Overnight Health Care — Sponsored by America's 340B Hospitals — Powerful House committee turns to drug pricing | Utah governor defies voters on Medicaid expansion | Dems want answers on controversial new opioid

Welcome to Monday's Overnight Health Care.

The House Ways & Means Committee is turning its focus to drug prices. Also today, a troubling new report on health costs and how Utah's governor is defying voters on Medicaid expansion.

 

But first... Ways & Means' first hearing on drug prices focused on the greatest hits

The committee heard from a panel of health care experts about what's driving high drug prices in the U.S. But they didn't hear from any drug industry executives.

(That will come Feb. 26 in the Senate Finance Committee hearing focused on the same issue.)

Lawmakers had questions about policy proposals that have been batted around Capitol Hill for years, like Medicare price negotiation. There was also talk about some bipartisan proposals like the Creates Act, which would crack down on tactics brand name drug companies use to push stifle generic competition, and a bill sponsored by Sens. Chuck GrassleyCharles (Chuck) Ernest GrassleyOvernight Defense: Pompeo blames Iran for oil tanker attacks | House panel approves 3B defense bill | Trump shares designs for red, white and blue Air Force One On The Money: Pelosi says no debt ceiling hike until deal on spending caps | McConnell pressures White House to strike budget deal | Warren bill would wipe out billions in student debt | Senate passes IRS reform bill On The Money: Pelosi says no debt ceiling hike until deal on spending caps | McConnell pressures White House to strike budget deal | Warren bill would wipe out billions in student debt | Senate passes IRS reform bill MORE (R-Iowa) and Amy KlobucharAmy Jean KlobucharElection security bills face GOP buzzsaw Election security bills face GOP buzzsaw Julián Castro defends going on Fox: I'm focused on 'the people out there watching' MORE (D-Minn.) that would limit pay-off agreements between drug companies and their competitors that keep cheaper drugs off the market.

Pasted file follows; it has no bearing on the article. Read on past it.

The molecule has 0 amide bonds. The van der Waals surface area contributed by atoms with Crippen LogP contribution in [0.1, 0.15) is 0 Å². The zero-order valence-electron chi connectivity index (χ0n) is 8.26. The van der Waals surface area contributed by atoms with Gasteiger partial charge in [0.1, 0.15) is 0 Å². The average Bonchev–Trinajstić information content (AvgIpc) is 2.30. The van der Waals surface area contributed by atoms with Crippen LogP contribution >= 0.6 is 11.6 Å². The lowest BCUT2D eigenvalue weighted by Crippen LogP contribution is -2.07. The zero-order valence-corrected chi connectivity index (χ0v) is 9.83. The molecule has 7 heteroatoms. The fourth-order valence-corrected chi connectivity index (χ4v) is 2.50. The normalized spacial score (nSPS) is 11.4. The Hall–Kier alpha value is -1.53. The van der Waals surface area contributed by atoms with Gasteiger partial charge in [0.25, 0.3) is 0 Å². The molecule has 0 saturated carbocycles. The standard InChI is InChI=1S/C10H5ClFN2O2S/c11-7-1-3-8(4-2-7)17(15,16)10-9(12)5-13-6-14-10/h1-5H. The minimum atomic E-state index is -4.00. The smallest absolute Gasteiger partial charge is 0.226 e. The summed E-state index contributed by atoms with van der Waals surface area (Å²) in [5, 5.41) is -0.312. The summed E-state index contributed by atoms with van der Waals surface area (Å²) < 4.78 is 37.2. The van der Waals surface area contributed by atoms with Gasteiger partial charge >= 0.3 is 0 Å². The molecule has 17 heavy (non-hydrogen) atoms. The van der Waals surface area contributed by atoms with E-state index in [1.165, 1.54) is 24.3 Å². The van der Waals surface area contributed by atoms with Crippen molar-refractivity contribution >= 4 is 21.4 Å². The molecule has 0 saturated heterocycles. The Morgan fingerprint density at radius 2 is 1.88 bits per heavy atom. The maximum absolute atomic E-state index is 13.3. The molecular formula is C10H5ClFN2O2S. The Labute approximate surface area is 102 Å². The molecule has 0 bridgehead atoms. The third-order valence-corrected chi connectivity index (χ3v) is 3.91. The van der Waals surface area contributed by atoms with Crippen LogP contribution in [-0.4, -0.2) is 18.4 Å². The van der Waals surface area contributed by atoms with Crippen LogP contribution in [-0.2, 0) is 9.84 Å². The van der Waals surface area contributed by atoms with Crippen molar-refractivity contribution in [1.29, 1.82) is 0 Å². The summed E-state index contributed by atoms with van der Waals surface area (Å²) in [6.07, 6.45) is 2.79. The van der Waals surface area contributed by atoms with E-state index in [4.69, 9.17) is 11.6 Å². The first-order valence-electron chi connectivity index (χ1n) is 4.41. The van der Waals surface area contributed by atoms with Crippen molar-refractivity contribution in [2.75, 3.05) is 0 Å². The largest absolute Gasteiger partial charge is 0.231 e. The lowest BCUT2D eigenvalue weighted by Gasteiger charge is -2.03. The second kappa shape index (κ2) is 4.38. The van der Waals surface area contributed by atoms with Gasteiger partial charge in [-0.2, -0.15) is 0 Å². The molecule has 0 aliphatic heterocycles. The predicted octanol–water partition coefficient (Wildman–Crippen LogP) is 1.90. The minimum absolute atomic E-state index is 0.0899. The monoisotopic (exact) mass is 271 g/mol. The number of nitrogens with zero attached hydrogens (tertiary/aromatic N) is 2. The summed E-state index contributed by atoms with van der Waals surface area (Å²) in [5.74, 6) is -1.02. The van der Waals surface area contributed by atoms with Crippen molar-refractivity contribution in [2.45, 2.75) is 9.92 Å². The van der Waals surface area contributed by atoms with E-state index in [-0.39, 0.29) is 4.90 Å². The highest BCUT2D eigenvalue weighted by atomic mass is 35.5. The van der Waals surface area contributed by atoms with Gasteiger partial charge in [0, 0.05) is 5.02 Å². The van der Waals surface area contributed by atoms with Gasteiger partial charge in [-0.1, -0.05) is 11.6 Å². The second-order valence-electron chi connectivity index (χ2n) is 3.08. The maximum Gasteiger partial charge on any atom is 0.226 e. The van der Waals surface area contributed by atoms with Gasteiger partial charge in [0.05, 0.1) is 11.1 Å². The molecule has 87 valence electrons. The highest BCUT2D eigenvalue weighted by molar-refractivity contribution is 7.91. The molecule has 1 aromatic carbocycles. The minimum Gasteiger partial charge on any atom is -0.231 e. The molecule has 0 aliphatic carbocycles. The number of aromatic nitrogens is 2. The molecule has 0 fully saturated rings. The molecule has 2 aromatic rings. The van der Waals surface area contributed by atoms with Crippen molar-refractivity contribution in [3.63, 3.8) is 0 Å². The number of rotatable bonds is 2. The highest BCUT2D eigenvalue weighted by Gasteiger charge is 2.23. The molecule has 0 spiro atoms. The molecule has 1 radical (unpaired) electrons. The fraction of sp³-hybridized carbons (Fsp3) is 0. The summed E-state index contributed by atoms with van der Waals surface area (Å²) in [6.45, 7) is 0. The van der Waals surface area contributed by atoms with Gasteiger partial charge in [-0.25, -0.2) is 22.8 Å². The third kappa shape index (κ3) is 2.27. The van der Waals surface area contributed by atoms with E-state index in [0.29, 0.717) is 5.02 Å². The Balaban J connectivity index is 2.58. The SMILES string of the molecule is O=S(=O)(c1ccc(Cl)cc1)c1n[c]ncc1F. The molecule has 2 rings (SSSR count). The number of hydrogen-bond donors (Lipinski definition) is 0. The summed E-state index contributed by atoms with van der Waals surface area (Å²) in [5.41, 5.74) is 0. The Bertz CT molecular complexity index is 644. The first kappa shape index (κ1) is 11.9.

The bottom line: Democrats say addressing the high cost of prescription drugs is one of their top priorities. But big items like Medicare price negotiation are off the table while Republicans are in control of the Senate. Still, there might be action on the Creates Act, which has bipartisan support in both chambers. 
"This is not a Democratic or Republican issue," Ways and Means Chairman Richard NealRichard Edmund NealSchiff blasts DOJ over memo on withholding Trump tax returns Schiff blasts DOJ over memo on withholding Trump tax returns On The Money: DOJ offers legal opinion backing refusal to release Trump tax returns | Centrist Democrats raise concerns over minimum wage | Trump bashes Powell ahead of crucial Fed meeting | Design leaks for Harriet Tubman bill MORE (D-Mass.) said at Tuesday's hearing.

"It crosses the political spectrum. In fact, the President recently expressed his intent to address drug prices. If we are on the same page on this, there clearly is a problem."

 

 

Utah governor defies voters, signs limited Medicaid expansion

Utah's governor on Monday signed into law a limited Medicaid expansion plan, defying voters who approved a full expansion in November.

The bill signed by Gov. Gary Herbert (R) would cover far fewer people, and cost taxpayers more money, than the plan voters approved in November.

The new law calls for the state to ask the Trump administration for permission to launch a partial expansion of Medicaid for people earning up to 100 percent of the poverty level, rather than the 138 percent under ObamaCare.

In a statement, Herbert said the measure "balances Utah's sense of compassion and frugality. It is now time to set aside differences and move forward to get those in greatest need enrolled on Medicaid and on the federal health care exchanges."

Context: The legislation falls well short of a proposition approved by voters in November to expand Medicaid coverage to anyone earning between 100 and 138 percent of the federal poverty level, covering about 150,000 people. The limited expansion will cover 100,000 people and cost $50 million more. Legal challenges are possible.

Read more here.

 

Health care spending for individuals who receive employer-sponsored insurance has reached a record high, according to a study released Tuesday.